The mezzanine containing the mining collection is dark, with low ceilings. Full of thousands of ore samples, it smells subterranean, even though you are several storeys above ground. The computing collections smell brittle and crispy, like 50 years of disintegrating plastic. In the basement, the scent of 200 years’ worth of degrading pharmaceuticals is so overpowering that there’s a notice warning about fainting on the door.
And that one ground-floor corridor still smells like leather.
The museums are now in the process of leaving Blythe House – the government has sold it, and so the collections are going their separate ways. Millions of objects have been painstakingly checked for hazardous materials, barcoded, catalogued, photographed and packed, before being sent on their way.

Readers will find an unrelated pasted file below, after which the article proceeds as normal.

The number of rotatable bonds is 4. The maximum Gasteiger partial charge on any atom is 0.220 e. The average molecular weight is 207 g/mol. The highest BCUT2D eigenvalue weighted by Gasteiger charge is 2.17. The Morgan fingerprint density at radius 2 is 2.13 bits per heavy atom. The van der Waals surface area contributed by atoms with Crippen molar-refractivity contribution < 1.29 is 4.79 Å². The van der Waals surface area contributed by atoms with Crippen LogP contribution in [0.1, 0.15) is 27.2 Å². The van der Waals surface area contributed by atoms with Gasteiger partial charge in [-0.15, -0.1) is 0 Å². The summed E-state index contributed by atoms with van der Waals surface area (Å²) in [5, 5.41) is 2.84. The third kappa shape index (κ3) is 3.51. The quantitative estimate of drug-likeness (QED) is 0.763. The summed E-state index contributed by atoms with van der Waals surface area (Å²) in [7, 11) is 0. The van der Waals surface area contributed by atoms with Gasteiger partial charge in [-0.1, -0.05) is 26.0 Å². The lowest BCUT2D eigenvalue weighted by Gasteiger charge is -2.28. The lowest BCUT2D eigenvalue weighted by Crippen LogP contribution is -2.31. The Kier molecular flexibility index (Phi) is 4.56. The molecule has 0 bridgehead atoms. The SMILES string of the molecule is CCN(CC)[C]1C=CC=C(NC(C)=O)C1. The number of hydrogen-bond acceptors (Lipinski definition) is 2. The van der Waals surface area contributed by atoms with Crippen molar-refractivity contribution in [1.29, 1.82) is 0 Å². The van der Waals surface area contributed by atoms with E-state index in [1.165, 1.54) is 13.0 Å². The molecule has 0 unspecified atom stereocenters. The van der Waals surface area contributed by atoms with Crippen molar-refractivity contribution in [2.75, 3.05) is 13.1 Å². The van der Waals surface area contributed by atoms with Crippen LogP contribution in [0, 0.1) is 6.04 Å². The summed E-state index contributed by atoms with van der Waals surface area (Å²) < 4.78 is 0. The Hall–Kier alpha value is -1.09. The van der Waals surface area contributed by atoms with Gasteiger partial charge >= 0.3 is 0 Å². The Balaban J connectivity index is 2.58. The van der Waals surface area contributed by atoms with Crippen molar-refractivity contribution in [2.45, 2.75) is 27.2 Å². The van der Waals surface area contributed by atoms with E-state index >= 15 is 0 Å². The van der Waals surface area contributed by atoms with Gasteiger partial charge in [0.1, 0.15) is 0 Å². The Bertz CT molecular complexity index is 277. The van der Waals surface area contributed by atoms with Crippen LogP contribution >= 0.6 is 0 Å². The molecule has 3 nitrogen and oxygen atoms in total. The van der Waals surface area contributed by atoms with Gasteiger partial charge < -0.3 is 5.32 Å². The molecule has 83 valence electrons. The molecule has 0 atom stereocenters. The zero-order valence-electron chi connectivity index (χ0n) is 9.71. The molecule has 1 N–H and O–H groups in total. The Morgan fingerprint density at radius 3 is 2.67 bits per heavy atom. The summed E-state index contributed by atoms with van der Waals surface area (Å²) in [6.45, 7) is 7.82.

I returned to the Science Museum in 2017 as part of the team managing this departure, and could not wait to have my master-key access returned to me. I saw the place in a different light this time, as a series of challenges to overcome: the uneven floors, the wildly fluctuating temperatures, the narrow gaps through which we would have to remove every last object, and the single, ancient goods lift shared between three museums who all had the same deadline.
All the museums know so much more about their collections as a result of this work. For five years we have been shaking their stories out and bringing them fresh into the light. Metaphorically, of course – we are very careful with every single one.